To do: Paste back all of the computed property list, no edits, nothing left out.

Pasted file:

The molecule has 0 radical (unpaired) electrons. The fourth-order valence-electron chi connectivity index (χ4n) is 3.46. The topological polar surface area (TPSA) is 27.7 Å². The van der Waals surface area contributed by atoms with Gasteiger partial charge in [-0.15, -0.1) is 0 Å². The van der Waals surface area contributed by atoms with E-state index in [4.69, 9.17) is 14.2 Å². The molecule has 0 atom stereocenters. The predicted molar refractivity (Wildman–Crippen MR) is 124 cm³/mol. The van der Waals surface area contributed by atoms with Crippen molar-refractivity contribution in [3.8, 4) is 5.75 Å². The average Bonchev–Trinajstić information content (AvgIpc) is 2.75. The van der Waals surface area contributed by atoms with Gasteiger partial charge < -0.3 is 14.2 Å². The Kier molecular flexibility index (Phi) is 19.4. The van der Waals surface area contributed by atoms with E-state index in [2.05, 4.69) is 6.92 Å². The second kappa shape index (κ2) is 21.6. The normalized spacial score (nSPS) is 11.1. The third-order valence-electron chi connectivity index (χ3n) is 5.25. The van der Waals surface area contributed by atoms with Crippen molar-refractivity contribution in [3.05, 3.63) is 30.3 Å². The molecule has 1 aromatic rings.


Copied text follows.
The molecule has 0 radical (unpaired) electrons. The fourth-order valence-electron chi connectivity index (χ4n) is 3.46. The topological polar surface area (TPSA) is 27.7 Å². The van der Waals surface area contributed by atoms with Gasteiger partial charge in [-0.15, -0.1) is 0 Å². The van der Waals surface area contributed by atoms with E-state index in [4.69, 9.17) is 14.2 Å². The molecule has 0 atom stereocenters. The predicted molar refractivity (Wildman–Crippen MR) is 124 cm³/mol. The van der Waals surface area contributed by atoms with Crippen molar-refractivity contribution in [3.8, 4) is 5.75 Å². The average Bonchev–Trinajstić information content (AvgIpc) is 2.75. The van der Waals surface area contributed by atoms with Gasteiger partial charge < -0.3 is 14.2 Å². The Kier molecular flexibility index (Phi) is 19.4. The van der Waals surface area contributed by atoms with E-state index in [2.05, 4.69) is 6.92 Å². The second kappa shape index (κ2) is 21.6. The normalized spacial score (nSPS) is 11.1. The third-order valence-electron chi connectivity index (χ3n) is 5.25. The van der Waals surface area contributed by atoms with Crippen molar-refractivity contribution in [3.05, 3.63) is 30.3 Å². The molecule has 1 aromatic rings.